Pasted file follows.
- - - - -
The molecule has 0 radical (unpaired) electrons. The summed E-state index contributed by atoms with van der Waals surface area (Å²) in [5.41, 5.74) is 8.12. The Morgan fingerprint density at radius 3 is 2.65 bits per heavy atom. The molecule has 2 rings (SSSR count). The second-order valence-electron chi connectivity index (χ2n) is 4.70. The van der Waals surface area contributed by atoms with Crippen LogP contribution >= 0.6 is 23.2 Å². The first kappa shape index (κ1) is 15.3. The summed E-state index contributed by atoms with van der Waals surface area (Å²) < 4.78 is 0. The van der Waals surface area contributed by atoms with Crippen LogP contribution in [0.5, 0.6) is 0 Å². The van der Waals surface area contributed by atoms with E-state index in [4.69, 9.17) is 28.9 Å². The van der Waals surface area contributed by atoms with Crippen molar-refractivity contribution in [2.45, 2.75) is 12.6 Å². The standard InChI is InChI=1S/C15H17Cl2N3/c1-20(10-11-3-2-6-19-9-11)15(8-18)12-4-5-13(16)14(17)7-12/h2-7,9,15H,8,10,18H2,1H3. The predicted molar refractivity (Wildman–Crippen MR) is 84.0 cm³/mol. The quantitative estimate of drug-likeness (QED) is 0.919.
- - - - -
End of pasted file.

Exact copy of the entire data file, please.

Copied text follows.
The molecule has 0 radical (unpaired) electrons. The summed E-state index contributed by atoms with van der Waals surface area (Å²) in [5.41, 5.74) is 8.12. The Morgan fingerprint density at radius 3 is 2.65 bits per heavy atom. The molecule has 2 rings (SSSR count). The second-order valence-electron chi connectivity index (χ2n) is 4.70. The van der Waals surface area contributed by atoms with Crippen LogP contribution >= 0.6 is 23.2 Å². The first kappa shape index (κ1) is 15.3. The summed E-state index contributed by atoms with van der Waals surface area (Å²) < 4.78 is 0. The van der Waals surface area contributed by atoms with Crippen LogP contribution in [0.5, 0.6) is 0 Å². The van der Waals surface area contributed by atoms with E-state index in [4.69, 9.17) is 28.9 Å². The van der Waals surface area contributed by atoms with Crippen molar-refractivity contribution in [2.45, 2.75) is 12.6 Å². The standard InChI is InChI=1S/C15H17Cl2N3/c1-20(10-11-3-2-6-19-9-11)15(8-18)12-4-5-13(16)14(17)7-12/h2-7,9,15H,8,10,18H2,1H3. The predicted molar refractivity (Wildman–Crippen MR) is 84.0 cm³/mol. The quantitative estimate of drug-likeness (QED) is 0.919.